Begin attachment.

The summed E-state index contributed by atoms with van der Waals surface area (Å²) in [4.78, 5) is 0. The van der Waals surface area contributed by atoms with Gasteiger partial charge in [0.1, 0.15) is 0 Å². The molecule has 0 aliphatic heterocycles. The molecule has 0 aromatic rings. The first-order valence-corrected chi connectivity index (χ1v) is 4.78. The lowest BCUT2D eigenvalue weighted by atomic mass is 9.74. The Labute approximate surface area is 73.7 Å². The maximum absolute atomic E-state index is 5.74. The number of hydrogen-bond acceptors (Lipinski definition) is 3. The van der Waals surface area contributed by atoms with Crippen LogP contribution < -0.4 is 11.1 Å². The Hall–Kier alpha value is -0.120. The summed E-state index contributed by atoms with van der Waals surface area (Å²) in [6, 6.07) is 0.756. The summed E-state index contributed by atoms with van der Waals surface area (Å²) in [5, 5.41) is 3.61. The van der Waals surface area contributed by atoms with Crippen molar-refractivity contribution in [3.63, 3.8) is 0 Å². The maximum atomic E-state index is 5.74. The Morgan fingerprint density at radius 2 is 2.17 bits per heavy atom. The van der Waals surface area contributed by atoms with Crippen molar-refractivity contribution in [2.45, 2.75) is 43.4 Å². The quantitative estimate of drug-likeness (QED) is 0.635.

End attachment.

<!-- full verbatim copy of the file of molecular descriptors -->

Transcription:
The summed E-state index contributed by atoms with van der Waals surface area (Å²) in [4.78, 5) is 0. The van der Waals surface area contributed by atoms with Gasteiger partial charge in [0.1, 0.15) is 0 Å². The molecule has 0 aliphatic heterocycles. The molecule has 0 aromatic rings. The first-order valence-corrected chi connectivity index (χ1v) is 4.78. The lowest BCUT2D eigenvalue weighted by atomic mass is 9.74. The Labute approximate surface area is 73.7 Å². The maximum absolute atomic E-state index is 5.74. The number of hydrogen-bond acceptors (Lipinski definition) is 3. The van der Waals surface area contributed by atoms with Crippen LogP contribution < -0.4 is 11.1 Å². The Hall–Kier alpha value is -0.120. The summed E-state index contributed by atoms with van der Waals surface area (Å²) in [6, 6.07) is 0.756. The summed E-state index contributed by atoms with van der Waals surface area (Å²) in [5, 5.41) is 3.61. The van der Waals surface area contributed by atoms with Crippen molar-refractivity contribution in [3.63, 3.8) is 0 Å². The maximum atomic E-state index is 5.74. The Morgan fingerprint density at radius 2 is 2.17 bits per heavy atom. The van der Waals surface area contributed by atoms with Crippen molar-refractivity contribution in [2.45, 2.75) is 43.4 Å². The quantitative estimate of drug-likeness (QED) is 0.635.